London’s urban environment might not seem like the ideal home for nature’s critters. However, a toxic caterpillar has moved into the British capital, and it’s capable of causing skin rashes, eye irritation, and breathing issues.
Caterpillars of the oak processionary moth (OPM) were seen emerging from eggs in southeast England in mid-April, according to the UK’s Forestry Commission. The biggest infestations have been spotted in the Greater London area.
The caterpillars have 62,000 hairs, each of which contains the protein thaumetopoein. That protein can cause skin rashes, sore throat, breathing difficulties, and eye problems.
Symptoms can appear if humans or animals touch the caterpillars or their nests, or if their hairs are blown into contact by the wind. Even coming close to the nests is dangerous, the Forestry Commission warns.
“The caterpillars can also shed the hairs as a defense mechanism, and lots of hairs are left in the nests, which is why nests should not be touched without protective clothing,” the Forestry Commission wrote in a statement.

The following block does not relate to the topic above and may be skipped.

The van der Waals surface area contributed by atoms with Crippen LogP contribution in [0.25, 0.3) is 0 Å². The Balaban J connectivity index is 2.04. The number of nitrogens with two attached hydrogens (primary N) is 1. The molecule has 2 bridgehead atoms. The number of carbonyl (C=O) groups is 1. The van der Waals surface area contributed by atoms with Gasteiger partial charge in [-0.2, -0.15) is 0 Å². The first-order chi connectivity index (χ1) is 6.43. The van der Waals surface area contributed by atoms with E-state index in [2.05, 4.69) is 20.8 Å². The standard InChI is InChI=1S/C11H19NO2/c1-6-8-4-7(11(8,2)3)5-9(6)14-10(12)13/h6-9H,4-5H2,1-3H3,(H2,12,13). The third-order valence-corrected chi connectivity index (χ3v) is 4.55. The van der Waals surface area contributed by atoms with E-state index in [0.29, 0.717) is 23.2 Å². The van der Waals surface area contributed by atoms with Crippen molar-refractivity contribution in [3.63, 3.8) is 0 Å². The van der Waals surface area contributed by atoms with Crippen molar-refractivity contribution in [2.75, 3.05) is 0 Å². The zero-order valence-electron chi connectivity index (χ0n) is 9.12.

Trees in the area were treated with a biopesticide on April 23. The treatment is expected to continue until late May or early June. After that point, the caterpillars will be too large to be affected by its “preferred treatment product.”
In July, the caterpillars will congregate in their nests to pupate into adult moths, a process which can take up to one month. Adult OPMs will emerge from the pupae in mid to late summer. They live for an average of just three days, during which time they mate and lay their eggs in healthy oak trees, continuing the cycle.
The Forestry Commission has urged residents not to approach the caterpillars or their nests, or to let animals do so. They have been asked to report any sightings of the critters or their nests.
Like this story? Share it with a friend!